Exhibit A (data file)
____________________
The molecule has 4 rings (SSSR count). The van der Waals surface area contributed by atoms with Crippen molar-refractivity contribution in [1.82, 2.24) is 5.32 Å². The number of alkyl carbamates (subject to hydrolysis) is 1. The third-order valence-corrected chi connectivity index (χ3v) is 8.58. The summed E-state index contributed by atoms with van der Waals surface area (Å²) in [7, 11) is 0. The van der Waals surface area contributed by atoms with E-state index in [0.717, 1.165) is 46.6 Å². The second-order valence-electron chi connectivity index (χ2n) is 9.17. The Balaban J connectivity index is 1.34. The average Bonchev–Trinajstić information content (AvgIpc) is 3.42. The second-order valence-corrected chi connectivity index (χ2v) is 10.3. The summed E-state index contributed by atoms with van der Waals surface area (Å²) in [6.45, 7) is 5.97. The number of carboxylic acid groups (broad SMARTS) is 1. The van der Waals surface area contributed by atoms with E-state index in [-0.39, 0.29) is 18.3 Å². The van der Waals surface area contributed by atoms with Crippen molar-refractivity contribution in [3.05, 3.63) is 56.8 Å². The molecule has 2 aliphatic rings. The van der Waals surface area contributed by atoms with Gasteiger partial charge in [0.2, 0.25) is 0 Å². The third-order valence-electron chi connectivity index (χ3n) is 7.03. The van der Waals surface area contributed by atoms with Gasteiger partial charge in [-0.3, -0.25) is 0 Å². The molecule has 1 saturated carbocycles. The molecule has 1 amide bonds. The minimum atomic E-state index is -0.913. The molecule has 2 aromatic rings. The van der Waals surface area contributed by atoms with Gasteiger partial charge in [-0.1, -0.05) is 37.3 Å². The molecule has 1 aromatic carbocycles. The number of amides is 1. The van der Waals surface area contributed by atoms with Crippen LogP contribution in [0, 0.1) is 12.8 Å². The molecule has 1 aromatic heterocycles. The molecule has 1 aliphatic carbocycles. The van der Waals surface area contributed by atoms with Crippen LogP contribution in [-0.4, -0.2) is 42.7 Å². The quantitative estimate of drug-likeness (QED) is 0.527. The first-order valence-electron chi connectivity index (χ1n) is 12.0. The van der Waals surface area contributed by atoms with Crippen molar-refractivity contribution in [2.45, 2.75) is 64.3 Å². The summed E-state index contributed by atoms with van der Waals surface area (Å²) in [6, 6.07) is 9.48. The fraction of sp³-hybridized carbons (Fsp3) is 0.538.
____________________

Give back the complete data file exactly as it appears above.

The molecule has 4 rings (SSSR count). The van der Waals surface area contributed by atoms with Crippen molar-refractivity contribution in [1.82, 2.24) is 5.32 Å². The number of alkyl carbamates (subject to hydrolysis) is 1. The third-order valence-corrected chi connectivity index (χ3v) is 8.58. The summed E-state index contributed by atoms with van der Waals surface area (Å²) in [7, 11) is 0. The van der Waals surface area contributed by atoms with E-state index in [0.717, 1.165) is 46.6 Å². The second-order valence-electron chi connectivity index (χ2n) is 9.17. The Balaban J connectivity index is 1.34. The average Bonchev–Trinajstić information content (AvgIpc) is 3.42. The second-order valence-corrected chi connectivity index (χ2v) is 10.3. The summed E-state index contributed by atoms with van der Waals surface area (Å²) in [6.45, 7) is 5.97. The number of carboxylic acid groups (broad SMARTS) is 1. The van der Waals surface area contributed by atoms with E-state index in [-0.39, 0.29) is 18.3 Å². The van der Waals surface area contributed by atoms with Crippen molar-refractivity contribution in [3.05, 3.63) is 56.8 Å². The molecule has 2 aliphatic rings. The van der Waals surface area contributed by atoms with Gasteiger partial charge in [0.2, 0.25) is 0 Å². The third-order valence-electron chi connectivity index (χ3n) is 7.03. The van der Waals surface area contributed by atoms with Gasteiger partial charge in [-0.3, -0.25) is 0 Å². The molecule has 1 saturated carbocycles. The molecule has 1 amide bonds. The minimum atomic E-state index is -0.913. The molecule has 2 aromatic rings. The van der Waals surface area contributed by atoms with Gasteiger partial charge in [-0.1, -0.05) is 37.3 Å². The molecule has 1 aromatic carbocycles. The number of amides is 1. The van der Waals surface area contributed by atoms with Crippen LogP contribution in [0, 0.1) is 12.8 Å². The molecule has 1 aromatic heterocycles. The molecule has 1 aliphatic carbocycles. The van der Waals surface area contributed by atoms with Crippen LogP contribution in [-0.4, -0.2) is 42.7 Å². The quantitative estimate of drug-likeness (QED) is 0.527. The first-order valence-electron chi connectivity index (χ1n) is 12.0. The van der Waals surface area contributed by atoms with Crippen molar-refractivity contribution in [2.45, 2.75) is 64.3 Å². The summed E-state index contributed by atoms with van der Waals surface area (Å²) in [6, 6.07) is 9.48. The fraction of sp³-hybridized carbons (Fsp3) is 0.538.